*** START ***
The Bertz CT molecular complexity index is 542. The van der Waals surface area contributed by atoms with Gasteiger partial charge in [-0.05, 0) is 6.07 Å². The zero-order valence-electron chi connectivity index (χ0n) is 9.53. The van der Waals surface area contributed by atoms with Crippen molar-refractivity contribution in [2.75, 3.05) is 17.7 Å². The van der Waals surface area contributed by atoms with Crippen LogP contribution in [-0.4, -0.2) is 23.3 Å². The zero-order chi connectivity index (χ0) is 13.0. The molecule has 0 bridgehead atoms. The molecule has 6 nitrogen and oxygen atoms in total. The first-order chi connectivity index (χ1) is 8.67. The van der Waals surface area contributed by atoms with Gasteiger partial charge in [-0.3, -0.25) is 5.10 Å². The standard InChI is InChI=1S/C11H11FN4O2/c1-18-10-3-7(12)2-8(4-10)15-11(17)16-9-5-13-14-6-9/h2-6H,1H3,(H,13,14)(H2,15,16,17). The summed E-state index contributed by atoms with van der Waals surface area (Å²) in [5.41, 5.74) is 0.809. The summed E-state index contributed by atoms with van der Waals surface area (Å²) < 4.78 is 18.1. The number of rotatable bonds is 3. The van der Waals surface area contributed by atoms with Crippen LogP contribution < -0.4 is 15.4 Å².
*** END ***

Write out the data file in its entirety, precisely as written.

The Bertz CT molecular complexity index is 542. The van der Waals surface area contributed by atoms with Gasteiger partial charge in [-0.05, 0) is 6.07 Å². The zero-order valence-electron chi connectivity index (χ0n) is 9.53. The van der Waals surface area contributed by atoms with Crippen molar-refractivity contribution in [2.75, 3.05) is 17.7 Å². The van der Waals surface area contributed by atoms with Crippen LogP contribution in [-0.4, -0.2) is 23.3 Å². The zero-order chi connectivity index (χ0) is 13.0. The molecule has 0 bridgehead atoms. The molecule has 6 nitrogen and oxygen atoms in total. The first-order chi connectivity index (χ1) is 8.67. The van der Waals surface area contributed by atoms with Gasteiger partial charge in [-0.3, -0.25) is 5.10 Å². The standard InChI is InChI=1S/C11H11FN4O2/c1-18-10-3-7(12)2-8(4-10)15-11(17)16-9-5-13-14-6-9/h2-6H,1H3,(H,13,14)(H2,15,16,17). The summed E-state index contributed by atoms with van der Waals surface area (Å²) in [5.41, 5.74) is 0.809. The summed E-state index contributed by atoms with van der Waals surface area (Å²) < 4.78 is 18.1. The number of rotatable bonds is 3. The van der Waals surface area contributed by atoms with Crippen LogP contribution < -0.4 is 15.4 Å².